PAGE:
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Spuds, a way to keep kids off the streets

To qualify for the program, the youth had to work at least one hour on June 8, planting sweet potato crops.
Provided by Sylvester Brown | St. Louis Beacon | 2013

This article first appeared in the St. Louis Beacon: A slightly more unconventional role for the sweet potato these days is keeping kids off the streets.

The Sweet Potato Project, an entrepreneurial effort at community reform headed by Sylvester Brown and the North Area Community Development Corporation aims to do just that.

Running for its second consecutive year, the project attempts to stem the tide of African-American youth into the judicial system by promoting a self-sustainable economic program within local communities.

On a recent Saturday morning, participants planted a crop of sweet potatoes in the O'Fallon, Penrose and Greater Ville neighborhoods. They'll grow them, create ideas about how to transform them into a marketable product and sell them back to the community.

But the whole project encompasses far more than just selling spuds.

"The Sweet Potato Project shows kids that they have options outside their doors," said Brown, founder and director of the program. "Many of them see the illegal drug trade and criminal activities as the only methods for making money out there."

Brown suggests that kids, especially African-American youth, are incubated in an environment of negativity. For years they've witnessed relatives getting locked up; grandparents, mothers, fathers, cousins, brothers, aunts, all touched by the criminal justice system.

"There's a system already in place for wayward children, children we don't understand, children we don't take the time to nurture," said Brown. "We need to create new systems, new ideas, new mechanisms. And what better way to do this than turning the challenges of their communities into opportunities?"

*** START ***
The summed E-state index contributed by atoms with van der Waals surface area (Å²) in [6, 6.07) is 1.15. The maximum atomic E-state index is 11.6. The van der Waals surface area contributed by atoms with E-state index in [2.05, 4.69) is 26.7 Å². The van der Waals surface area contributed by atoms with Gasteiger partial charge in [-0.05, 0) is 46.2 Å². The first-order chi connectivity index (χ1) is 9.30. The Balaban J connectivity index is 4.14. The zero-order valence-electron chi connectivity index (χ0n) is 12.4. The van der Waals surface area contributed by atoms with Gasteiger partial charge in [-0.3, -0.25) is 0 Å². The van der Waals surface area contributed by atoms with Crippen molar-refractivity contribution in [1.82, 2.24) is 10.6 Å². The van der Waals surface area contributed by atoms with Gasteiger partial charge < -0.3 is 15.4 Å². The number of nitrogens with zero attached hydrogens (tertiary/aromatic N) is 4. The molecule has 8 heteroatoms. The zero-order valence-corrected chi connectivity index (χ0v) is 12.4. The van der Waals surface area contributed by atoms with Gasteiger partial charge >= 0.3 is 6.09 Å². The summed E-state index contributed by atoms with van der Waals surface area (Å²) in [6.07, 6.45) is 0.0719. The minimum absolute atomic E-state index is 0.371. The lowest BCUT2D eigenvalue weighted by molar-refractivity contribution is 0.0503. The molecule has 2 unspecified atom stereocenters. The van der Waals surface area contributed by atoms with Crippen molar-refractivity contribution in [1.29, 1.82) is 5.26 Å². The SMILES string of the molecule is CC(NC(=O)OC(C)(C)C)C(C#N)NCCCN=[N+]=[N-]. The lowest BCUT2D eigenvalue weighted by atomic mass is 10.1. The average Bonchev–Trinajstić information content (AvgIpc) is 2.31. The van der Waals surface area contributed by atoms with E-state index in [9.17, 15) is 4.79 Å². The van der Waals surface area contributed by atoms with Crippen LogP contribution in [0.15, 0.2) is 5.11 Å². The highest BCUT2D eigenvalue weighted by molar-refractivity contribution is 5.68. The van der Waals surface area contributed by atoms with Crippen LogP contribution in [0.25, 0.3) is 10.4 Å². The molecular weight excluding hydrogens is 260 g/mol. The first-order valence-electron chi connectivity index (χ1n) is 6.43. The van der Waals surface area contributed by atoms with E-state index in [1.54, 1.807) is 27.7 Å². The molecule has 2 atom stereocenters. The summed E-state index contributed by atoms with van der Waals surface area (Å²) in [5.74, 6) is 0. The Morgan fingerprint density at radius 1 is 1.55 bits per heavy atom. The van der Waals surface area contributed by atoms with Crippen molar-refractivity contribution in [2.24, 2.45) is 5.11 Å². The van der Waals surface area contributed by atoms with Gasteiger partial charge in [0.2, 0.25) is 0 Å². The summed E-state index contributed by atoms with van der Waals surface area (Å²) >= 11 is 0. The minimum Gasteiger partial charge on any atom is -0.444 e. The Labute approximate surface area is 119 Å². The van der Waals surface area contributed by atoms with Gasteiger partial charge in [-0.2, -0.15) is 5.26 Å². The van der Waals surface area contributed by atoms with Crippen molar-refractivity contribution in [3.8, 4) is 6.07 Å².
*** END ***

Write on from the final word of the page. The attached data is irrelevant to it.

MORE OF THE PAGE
Shifting from illegal options

According to PBS documentary Education Under Arrest, more than 300,000 youth pass through the U.S. criminal justice system every year, the highest figure in the world. It costs the taxpayer approximately $5 million annually; the emotional cost to our youth -- irreparable, according to people in that report.

"One-third of teens brought through the system are arrested in school," said Tavis Smiley, presenter of Education Under Arrest. "One-half of these kids never return to school; it's as if we're creating a gateway to prison instead of to learning."

Last year in St. Louis 564 spent time in the Juvenile detention center; 542 were African-American. That's 96 percent of detained youths being African-American in a city’s whose racial makeup is almost evenly split.

"I've seen dead bodies, drug dealers, the whole nine," said Myke King, a 17-year-old participant in this year's project. "If the kids aren't selling, they're on them."

Brown wants to turn this around by diverting the focus from illegal activity to legal revenue.

"You can take the same rules of supply and demand from the drug trade to become entrepreneurs," said Brown." The same skills of discipline, math and marketing can all be applied in a positive manner."

Educating beyond the garden

The project, which depends on outside donations to survive, starts with a community plant day. There kids who show up must undertake an hour's work for free. Brown uses this time to interview candidates to be selected for the roughly 20 spots available in the program.

The second stage sees candidates undertake a series of classes focused on the community, conflict resolution, connections with the past and commerce, held at the St. Louis Catholic Academy

"We need to empower these kids with the knowledge that nothing will change unless they take action," said Brown. "It's a powerful concept; they can grow a product on a lot in North St. Louis and sell it to bring money into the community."